With this in mind, the place of the educated Indian in the novel and within in the sociohistorical context of British India becomes one of interest.  Language has the potential of being an equalizing force or a subversive tool for the educated Indian.  It is what separates the “useful” Indians from the ones that could cause problems for the British Raj, as is noted during the Bridge Party.  However, as seen in the case of Aziz, it appears that the mastery of the colonizer’s language is something that elevates the subaltern in his own eyes to the level of the colonizer.  He makes the figure of the non-English educated Indian the new subaltern figure, relegated to the role of the comic gull who can be mocked (Mahmoud Ali) .

The derision towards the new subaltern supplies the power for the educated Indian, who fails to utilize the subversive potential of language to break the cycle of Imperialism.  Instead, as he fuels the colonial machine further by using the language of the colonizer as a marker for the colonial subject; by allowing the colonial power/colonial subject  divide to exist, albeit (from their point of view) with fewer on the latter side.

Versions of Truth in Passage to India

If we can suggest a thing such as “the Truth”, then in the eyes of the reader, the “Truth” is that Mrs. Moore did nothing to bail Aziz out of his plight; instead it was Adela who woke up from her stupor and rescued Aziz from a lifetime of reprehension. Yet the fact Aziz never forgives Adela and instead looks to the deceased Mrs. Moore as a figure of recuperation, fondness and “love” only complicates our understanding of what “Truth” really is. While we may be (reductively) inclined to say that Aziz is deluded, I think it is actually more complex than that because his version of the “truth” is not any less valid than our sympathetic reading of it either. After all, his is also the result of how he has chosen to comprehend the turn of events.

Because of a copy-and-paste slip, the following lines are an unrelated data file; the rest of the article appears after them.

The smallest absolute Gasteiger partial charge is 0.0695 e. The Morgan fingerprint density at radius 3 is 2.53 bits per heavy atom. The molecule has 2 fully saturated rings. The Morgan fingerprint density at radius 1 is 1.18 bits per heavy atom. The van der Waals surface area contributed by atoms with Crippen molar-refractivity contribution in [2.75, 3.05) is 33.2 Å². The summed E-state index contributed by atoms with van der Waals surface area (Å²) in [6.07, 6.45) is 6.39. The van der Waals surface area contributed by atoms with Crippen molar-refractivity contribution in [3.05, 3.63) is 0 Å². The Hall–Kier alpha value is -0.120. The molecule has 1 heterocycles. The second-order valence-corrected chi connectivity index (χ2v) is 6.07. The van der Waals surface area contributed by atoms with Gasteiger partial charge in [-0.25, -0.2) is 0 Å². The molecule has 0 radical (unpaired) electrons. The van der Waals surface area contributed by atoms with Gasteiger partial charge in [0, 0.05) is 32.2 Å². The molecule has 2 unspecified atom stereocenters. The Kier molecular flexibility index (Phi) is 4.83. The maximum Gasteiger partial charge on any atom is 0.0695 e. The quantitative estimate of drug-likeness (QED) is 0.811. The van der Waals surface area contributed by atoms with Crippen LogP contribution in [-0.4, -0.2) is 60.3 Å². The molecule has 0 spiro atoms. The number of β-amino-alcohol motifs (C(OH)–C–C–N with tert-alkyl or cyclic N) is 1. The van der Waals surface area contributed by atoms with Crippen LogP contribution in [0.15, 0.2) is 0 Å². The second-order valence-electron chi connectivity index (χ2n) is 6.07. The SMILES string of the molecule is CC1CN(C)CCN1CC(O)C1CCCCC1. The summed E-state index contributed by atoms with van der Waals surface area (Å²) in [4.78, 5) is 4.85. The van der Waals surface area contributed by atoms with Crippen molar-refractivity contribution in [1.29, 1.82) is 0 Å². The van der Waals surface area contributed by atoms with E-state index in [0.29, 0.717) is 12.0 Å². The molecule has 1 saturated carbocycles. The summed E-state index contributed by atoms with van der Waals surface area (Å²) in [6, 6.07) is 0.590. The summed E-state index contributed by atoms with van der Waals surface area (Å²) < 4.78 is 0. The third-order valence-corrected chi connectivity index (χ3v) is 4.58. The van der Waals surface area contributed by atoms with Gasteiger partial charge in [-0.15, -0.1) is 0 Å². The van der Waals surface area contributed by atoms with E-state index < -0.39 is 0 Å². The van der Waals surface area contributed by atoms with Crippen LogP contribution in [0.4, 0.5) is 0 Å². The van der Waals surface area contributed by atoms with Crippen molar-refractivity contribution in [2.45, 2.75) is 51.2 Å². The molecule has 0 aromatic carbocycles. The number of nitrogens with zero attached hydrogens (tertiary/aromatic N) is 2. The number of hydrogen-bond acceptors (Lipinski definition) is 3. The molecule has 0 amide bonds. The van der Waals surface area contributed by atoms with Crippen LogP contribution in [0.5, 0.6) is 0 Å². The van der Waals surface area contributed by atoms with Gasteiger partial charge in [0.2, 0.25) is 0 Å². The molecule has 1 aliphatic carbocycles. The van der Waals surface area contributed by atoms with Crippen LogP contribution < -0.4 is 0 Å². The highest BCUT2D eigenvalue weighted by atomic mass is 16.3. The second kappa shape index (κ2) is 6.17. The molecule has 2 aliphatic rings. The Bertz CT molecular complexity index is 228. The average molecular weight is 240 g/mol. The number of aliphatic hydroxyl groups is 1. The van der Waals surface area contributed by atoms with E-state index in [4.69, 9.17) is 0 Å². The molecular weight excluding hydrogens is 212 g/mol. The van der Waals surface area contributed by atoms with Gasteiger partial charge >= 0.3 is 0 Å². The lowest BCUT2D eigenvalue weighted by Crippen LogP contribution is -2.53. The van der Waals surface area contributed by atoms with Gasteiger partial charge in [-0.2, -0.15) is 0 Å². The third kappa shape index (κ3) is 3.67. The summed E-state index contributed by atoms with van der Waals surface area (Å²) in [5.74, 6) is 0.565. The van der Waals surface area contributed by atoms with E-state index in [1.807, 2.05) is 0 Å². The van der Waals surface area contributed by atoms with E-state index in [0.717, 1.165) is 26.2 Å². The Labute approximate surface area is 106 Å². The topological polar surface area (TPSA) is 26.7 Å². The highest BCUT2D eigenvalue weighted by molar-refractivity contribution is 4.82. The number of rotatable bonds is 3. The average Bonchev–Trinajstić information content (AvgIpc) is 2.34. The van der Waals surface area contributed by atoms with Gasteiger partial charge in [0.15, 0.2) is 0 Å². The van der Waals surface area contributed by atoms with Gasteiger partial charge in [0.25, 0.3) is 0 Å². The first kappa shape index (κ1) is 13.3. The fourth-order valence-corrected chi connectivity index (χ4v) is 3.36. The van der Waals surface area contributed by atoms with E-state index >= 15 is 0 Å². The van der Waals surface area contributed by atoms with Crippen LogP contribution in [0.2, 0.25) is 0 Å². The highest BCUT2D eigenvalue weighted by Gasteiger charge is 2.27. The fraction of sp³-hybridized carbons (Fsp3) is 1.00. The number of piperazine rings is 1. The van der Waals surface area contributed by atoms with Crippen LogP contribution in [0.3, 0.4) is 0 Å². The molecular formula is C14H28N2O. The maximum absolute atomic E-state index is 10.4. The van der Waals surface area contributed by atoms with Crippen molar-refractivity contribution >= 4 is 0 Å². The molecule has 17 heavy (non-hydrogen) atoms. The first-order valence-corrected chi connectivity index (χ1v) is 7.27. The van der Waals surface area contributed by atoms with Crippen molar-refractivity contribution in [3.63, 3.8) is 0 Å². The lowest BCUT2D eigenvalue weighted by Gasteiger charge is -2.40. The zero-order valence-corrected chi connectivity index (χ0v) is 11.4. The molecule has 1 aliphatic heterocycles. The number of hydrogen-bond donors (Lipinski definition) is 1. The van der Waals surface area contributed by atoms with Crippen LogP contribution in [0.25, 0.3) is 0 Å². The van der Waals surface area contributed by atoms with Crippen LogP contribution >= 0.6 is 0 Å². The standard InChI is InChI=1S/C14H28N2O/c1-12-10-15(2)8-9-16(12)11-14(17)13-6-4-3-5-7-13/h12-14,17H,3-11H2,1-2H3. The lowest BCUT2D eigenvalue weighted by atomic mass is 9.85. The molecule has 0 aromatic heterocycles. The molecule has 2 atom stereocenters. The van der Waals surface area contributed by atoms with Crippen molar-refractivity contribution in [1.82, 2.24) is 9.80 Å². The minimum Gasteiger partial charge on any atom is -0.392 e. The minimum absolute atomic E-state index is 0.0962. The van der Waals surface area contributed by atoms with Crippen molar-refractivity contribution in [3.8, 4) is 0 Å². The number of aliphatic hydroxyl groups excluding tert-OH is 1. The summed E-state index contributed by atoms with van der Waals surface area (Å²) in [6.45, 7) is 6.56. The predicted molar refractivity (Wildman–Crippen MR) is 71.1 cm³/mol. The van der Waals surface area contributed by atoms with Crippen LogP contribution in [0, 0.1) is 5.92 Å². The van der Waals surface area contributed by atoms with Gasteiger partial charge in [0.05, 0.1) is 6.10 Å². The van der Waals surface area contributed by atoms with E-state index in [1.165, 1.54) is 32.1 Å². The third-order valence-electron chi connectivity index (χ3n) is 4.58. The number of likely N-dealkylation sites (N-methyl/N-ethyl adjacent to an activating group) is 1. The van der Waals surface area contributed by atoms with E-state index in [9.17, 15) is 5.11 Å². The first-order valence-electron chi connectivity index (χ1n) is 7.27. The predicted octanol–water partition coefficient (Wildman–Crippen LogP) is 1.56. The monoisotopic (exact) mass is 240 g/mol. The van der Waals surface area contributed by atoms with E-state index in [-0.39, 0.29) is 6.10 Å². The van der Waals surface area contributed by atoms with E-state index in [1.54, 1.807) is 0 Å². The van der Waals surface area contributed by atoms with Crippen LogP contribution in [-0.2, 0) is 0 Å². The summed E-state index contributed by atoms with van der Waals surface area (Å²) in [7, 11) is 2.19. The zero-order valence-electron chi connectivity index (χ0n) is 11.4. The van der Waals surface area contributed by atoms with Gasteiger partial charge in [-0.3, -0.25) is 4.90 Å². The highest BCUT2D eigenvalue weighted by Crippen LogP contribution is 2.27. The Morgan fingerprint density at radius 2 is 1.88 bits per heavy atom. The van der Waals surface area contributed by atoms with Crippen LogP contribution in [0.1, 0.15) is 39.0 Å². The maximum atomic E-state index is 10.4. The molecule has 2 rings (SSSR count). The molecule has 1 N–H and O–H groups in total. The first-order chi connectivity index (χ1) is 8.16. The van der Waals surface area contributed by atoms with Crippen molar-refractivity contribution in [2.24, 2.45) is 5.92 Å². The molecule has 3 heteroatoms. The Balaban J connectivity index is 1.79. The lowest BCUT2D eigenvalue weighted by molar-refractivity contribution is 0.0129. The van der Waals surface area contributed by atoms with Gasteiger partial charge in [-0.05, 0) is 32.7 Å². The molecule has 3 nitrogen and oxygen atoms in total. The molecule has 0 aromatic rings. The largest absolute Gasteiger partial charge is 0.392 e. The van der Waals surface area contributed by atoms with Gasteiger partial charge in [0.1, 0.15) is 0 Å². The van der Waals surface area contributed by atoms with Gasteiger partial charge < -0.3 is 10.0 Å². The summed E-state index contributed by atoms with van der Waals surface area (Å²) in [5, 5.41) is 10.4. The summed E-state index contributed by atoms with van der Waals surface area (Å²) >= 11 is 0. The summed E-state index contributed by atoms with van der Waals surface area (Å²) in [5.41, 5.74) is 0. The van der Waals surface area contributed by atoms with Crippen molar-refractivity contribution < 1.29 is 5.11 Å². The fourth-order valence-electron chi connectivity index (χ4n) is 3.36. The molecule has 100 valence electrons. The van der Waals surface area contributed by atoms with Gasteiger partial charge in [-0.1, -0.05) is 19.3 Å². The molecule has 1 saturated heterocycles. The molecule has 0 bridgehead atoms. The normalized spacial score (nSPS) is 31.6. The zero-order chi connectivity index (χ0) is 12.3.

Using Adela’s words “we must all die; all these personal relations we try to live by are temporary. I used to feel death selected people, it is a notion one gets from novels, […] Now ‘death spares no one’ begins to be real” (249), I would like to posit that Aziz is therefore “writing” his own life story by immortalizing Mrs. Moore – because that is the only way he can construct his version of reality and come to terms with the illogical horrors that happened to him.